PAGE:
Definition: “Isolationism” is a broad foreign affairs doctrine held by people who believe that their own nation is best served by holding the affairs of other nations at a distance.
The current debate over Syria has led to charges of “isolationism” on the part of those opposed to a military strike on a country that poses zero threat to the United States. Is it a fair charge and why are public opinion polls so overwhelmingly in favor of a “mind our own business” approach?
As usual, I have an opinion.
When was the last time the United States WON a war? I mean unequivocally kicked butt, took no prisoners and the fighting stopped only when the other side cried “uncle?” I’m talking full and unconditional surrender to the conquering armies.
Let’s start by going back through time and I want you to yell “stop” when I get to the win. Libya? Iraq (the second time)? Afghanistan? Egypt? Serbia? Iraq (the first time)? Bosnia? Vietnam? Korea? Japan/Germany/Axis? Stop taking calls, we have a winner! That was 1945!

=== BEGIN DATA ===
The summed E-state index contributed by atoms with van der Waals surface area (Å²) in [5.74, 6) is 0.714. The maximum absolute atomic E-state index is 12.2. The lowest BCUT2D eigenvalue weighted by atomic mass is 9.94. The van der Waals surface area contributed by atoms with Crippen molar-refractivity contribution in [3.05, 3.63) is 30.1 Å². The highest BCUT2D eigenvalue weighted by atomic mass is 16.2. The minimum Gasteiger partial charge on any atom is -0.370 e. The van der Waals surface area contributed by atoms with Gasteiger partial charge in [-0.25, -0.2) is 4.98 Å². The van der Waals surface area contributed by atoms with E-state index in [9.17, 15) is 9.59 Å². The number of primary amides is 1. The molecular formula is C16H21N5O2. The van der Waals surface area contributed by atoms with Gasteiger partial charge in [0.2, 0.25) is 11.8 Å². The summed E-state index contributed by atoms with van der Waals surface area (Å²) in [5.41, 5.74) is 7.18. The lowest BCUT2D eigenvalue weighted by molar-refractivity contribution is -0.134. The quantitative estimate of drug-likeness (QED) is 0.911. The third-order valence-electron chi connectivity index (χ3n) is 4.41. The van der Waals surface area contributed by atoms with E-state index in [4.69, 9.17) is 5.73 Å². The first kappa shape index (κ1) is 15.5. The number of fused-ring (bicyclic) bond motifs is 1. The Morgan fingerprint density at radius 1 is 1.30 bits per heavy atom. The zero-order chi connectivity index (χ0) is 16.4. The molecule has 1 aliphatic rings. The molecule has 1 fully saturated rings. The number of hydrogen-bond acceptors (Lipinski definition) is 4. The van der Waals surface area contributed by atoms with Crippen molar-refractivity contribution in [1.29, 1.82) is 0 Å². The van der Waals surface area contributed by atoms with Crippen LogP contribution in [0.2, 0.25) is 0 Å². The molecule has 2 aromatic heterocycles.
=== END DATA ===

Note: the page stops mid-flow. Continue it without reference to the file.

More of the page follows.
That’s right, for the past 68 years we haven’t been fighting to win, rather fighting not to lose or tie at best. I think the general notion taught in text books about America “winning” wars around the globe is starting to fall on deaf ears and the majority of people no longer think:
A: These “wars” are worth fighting.
B: There is any definition of a “win.”
C: It matters a lick whether we get involved or not.
I have seen the newsreels of returning GIs from Europe and Asia. Grainy, black-and-white footage of conquering heroes that went halfway around the world and beat the heck out of the Nazis and Japan and were rewarded with ticker-tape parades and the undying admiration of a grateful world.
Seen that lately?
Of course not, because nobody has surrendered to us since the Japanese did to General MacArthur on the deck of the U.S.S. Missouri. We are left to slowly call an end to hostilities, negotiate with the enemy for a cease-fire and attempt to bring our troops home with honor, all the while leaving some behind to stare across the wire or monitor the “peace.”
Ask the Germans and Japanese who won World War II, there is NO dispute.
I could argue that the way we fought World War II would be unacceptable today. From the fire bombing of Dresden to using the atomic bomb on Hiroshima, we used to fight to win…at all costs. Today, one civilian casualty is cause for a tribunal, when 70 years ago 10,000 civilain dead a day was called “the price of war.”
I’ll leave it up to your concience has to how and when we chose to engage another country militarily, but I’d argue if we aren’t prepared to WIN (at any and all costs), why even start.
And for that they call me an isolationist.
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